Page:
A Kentucky grand jury has brought no charges against Louisville police for the killing of Breonna Taylor during a drug raid gone wrong. Prosecutors said Wednesday that two officers who fired their weapons at the Black woman were justified in using force to protect themselves. Instead, the only charges brought by the grand jury were three counts of wanton endangerment against fired Officer Brett Hankison for shooting into Taylor’s neighbors’ homes. Taylor was shot multiple times by officers who burst into her home on March 13 during a narcotics investigation.

Read more:

— Black attorney general chokes up during Taylor announcement

— A timeline of events related to the death of Breonna Taylor

— Celebrities decry decision in Breonna Taylor case

HERE’S WHAT ELSE IS HAPPENING:

1:40 p.m.

An online news publisher says two of its reporters were arrested during protests in Louisville after a grand jury’s decision to not indict officers in the fatal shooting of Breonna Taylor.

Daily Caller publisher Neil Patel says the two reporters for the news site were peacefully doing their jobs Wednesday night but police refused to release them.

Police on Thursday confirmed that Shelby Talcott was charged with failure to disperse and unlawful assembly and Jorge Ventura was charged with failure to disperse and violation of curfew. No further details were immediately released.

Cities around the country saw protesters take to the streets following a Kentucky grand jury’s decision.

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12:20 p.m.

An arrest citation says video has been recovered that shows 26-year-old Larynzo Johnson shooting at two police officers who were wounded during protests in Louisville over a grand jury’s decision in the fatal shooting of Breonna Taylor.

The citation says Johnson was among a crowd in downtown Louisville that had been told to disperse after setting fires and causing property damage. The citation says Johnson intentionally fired multiple times at officers, hitting two of them.

Johnson has been charged with two counts of assault on a police officer and multiple charges of wanton endangerment of police officers.

Interim Police Chief Robert Schroeder said the two officers are “doing well and will survive their injuries.” Maj. Aubrey Gregory was shot in the hip and was treated and released from the hospital. Officer Robinson Desrouches was shot in the abdomen and underwent surgery.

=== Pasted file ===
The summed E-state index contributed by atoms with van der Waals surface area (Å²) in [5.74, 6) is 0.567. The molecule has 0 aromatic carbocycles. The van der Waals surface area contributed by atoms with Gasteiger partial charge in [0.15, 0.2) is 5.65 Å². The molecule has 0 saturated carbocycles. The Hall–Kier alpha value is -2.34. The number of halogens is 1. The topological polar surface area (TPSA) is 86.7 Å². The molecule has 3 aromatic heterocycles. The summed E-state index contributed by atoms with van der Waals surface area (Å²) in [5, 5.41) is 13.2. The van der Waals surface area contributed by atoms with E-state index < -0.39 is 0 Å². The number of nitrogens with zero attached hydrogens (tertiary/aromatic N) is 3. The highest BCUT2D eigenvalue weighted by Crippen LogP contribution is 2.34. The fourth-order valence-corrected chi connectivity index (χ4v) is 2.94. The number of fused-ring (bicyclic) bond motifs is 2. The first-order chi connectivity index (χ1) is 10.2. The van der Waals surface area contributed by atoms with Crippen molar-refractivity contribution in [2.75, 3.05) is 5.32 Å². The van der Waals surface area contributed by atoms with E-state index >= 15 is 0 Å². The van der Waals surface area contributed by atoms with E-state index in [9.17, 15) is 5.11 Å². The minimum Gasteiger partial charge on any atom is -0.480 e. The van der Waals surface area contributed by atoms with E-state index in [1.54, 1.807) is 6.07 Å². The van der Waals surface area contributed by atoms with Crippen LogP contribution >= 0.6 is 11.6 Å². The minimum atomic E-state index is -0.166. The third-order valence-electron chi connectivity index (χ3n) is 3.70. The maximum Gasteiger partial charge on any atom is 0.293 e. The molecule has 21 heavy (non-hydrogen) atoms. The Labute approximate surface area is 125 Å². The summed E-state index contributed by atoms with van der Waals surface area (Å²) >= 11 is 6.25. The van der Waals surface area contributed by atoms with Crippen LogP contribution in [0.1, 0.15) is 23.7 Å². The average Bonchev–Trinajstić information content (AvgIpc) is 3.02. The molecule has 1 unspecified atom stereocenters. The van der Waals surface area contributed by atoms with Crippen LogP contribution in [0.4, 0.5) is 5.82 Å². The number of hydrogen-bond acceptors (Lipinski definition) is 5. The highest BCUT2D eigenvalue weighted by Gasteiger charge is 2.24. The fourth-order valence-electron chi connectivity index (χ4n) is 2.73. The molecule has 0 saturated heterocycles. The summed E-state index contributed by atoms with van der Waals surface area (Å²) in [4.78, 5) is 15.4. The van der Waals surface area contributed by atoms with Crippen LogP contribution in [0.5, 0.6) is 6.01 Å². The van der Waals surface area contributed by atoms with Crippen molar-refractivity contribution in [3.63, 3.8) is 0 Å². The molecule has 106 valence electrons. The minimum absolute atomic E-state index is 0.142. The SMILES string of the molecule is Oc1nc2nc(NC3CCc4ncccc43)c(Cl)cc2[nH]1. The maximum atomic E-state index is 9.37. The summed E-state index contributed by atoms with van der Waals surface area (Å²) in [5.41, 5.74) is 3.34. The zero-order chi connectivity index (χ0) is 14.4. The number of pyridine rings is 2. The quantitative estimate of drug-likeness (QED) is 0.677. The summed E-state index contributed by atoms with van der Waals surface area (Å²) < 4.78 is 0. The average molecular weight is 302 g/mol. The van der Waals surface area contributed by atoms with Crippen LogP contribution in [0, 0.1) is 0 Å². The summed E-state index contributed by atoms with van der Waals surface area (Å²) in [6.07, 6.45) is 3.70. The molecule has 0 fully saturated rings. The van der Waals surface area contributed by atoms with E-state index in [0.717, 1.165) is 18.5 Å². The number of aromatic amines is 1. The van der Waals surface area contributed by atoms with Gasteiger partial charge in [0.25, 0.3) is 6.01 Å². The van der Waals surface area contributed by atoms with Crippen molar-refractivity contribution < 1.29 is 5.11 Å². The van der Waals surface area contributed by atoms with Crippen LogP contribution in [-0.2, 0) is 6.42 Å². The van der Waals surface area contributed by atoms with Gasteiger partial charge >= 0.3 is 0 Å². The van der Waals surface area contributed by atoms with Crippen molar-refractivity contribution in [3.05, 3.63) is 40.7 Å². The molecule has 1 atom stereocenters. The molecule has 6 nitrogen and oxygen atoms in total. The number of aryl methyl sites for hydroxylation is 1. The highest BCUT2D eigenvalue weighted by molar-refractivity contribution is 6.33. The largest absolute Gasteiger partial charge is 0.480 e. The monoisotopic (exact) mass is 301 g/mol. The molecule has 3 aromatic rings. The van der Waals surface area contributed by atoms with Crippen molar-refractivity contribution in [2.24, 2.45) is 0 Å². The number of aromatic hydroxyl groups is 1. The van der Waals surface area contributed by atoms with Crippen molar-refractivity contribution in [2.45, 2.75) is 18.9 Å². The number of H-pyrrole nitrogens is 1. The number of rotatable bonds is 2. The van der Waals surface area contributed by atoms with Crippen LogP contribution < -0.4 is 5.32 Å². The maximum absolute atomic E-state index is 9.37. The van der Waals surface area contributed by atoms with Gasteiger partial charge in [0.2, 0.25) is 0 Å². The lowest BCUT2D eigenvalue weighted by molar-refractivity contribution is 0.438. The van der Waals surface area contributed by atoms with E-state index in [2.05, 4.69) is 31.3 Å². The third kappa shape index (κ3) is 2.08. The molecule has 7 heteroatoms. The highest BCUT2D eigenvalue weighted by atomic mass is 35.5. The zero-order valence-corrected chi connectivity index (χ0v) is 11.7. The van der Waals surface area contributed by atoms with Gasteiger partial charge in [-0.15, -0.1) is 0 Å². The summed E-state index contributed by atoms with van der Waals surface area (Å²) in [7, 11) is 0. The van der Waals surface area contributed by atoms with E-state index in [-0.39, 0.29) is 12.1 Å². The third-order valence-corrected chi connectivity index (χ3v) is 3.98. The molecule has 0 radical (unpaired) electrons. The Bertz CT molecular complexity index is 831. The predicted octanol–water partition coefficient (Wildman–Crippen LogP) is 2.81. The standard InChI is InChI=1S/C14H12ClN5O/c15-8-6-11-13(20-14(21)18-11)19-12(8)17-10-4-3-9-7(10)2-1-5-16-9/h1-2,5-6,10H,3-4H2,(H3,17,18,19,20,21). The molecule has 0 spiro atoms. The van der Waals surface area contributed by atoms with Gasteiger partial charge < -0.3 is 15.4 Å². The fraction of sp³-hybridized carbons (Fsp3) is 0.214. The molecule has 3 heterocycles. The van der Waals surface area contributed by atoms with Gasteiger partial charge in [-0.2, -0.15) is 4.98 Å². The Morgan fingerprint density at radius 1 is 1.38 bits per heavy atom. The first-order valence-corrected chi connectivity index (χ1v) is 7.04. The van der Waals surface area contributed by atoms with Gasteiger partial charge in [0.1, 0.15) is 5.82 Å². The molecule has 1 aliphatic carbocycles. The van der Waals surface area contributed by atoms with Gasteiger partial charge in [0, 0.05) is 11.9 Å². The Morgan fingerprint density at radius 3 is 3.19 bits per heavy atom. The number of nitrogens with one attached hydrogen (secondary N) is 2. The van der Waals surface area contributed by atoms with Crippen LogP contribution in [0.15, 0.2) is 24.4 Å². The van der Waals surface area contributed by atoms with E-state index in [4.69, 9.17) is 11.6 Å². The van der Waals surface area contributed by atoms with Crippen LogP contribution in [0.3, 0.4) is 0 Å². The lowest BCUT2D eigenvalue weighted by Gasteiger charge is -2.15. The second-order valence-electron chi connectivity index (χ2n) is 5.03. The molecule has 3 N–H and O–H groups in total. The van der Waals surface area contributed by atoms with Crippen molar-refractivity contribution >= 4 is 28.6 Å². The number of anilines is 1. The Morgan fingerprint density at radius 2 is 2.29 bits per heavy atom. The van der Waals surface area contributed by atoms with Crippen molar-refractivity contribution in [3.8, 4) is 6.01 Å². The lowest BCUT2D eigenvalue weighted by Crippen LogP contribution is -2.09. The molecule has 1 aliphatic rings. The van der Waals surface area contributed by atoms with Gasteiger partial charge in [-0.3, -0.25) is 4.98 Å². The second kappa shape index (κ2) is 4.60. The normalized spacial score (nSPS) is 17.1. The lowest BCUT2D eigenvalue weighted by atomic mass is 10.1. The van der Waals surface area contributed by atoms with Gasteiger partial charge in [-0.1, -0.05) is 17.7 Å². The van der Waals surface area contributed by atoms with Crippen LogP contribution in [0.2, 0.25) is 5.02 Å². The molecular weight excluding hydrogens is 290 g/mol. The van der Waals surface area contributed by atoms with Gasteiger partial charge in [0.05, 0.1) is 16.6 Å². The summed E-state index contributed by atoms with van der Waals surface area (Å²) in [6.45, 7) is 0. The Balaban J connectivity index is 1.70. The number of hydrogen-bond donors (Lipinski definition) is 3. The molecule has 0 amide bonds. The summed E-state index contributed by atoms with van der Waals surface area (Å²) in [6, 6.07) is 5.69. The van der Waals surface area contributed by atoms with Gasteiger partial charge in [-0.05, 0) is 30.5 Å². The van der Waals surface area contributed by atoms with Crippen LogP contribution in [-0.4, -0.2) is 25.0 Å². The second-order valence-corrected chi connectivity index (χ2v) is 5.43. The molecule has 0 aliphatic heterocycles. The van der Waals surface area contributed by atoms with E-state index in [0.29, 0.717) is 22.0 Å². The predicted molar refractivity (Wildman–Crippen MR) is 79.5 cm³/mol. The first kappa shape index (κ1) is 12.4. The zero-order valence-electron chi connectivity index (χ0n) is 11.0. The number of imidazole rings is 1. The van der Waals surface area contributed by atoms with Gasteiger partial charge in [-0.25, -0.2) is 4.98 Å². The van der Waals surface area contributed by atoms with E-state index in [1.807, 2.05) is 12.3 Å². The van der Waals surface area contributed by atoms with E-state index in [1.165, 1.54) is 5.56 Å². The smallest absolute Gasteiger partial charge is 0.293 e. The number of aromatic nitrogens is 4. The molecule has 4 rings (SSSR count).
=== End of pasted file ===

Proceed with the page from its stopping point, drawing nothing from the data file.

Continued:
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11:45 a.m.

Senate Majority Leader Mitch McConnell says peaceful protests honor Breonna Taylor’s memory but he’s condemning violence that erupted after a grand jury didn’t indict officers in Taylor’s fatal shooting.

The Kentucky Republican on Thursday called on the state’s governor and Louisville’s mayor, both Democrats, to take “every necessary step” to secure peace in the state’s largest city.

Two Louisville police officers were shot Wednesday night during protests. McConnell called the shootings acts of “despicable cowardice that must be met with the full force of the law.”

McConnell is running for reelection this year and also says he has full confidence in Kentucky Attorney General Daniel Cameron’s “painstaking pursuit of facts and justice” in the Taylor case.

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11:35 a.m.

Interim Louisville Police Chief Robert Schroeder says two of the officers involved in the fatal shooting of Breonna Taylor remain on administrative leave.

Officers Myles Cosgrove and Jonathan Mattingly were among the officers who burst into Taylor’s apartment on March 13 and Schroeder said Thursday morning they have not returned to active duty.

The third officer, Brett Hankison, was fired after the shooting and was charged Wednesday for shooting into neighboring apartments.

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11:15 a.m.

Louisville’s police chief says a man has been charged in the shooting of two officers during protests over a grand jury’s decision in the fatal shooting of Breonna Taylor.

Louisville Mayor Greg Fischer says one officer was treated and released with a leg wound. Another officer was shot in the abdomen and the mayor says he’s doing well after surgery.

Officials also say a curfew remains in effect for the next two nights after fires and and violence against police officers during protests.

Cities around the country saw protesters take to the streets following a Kentucky grand jury’s decision.

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11:05 a.m.

Louisville Mayor Greg Fischer says two officers shot during protests over a grand jury’s decision to not indict officers in the fatal shooting of Breonna Taylor are doing well.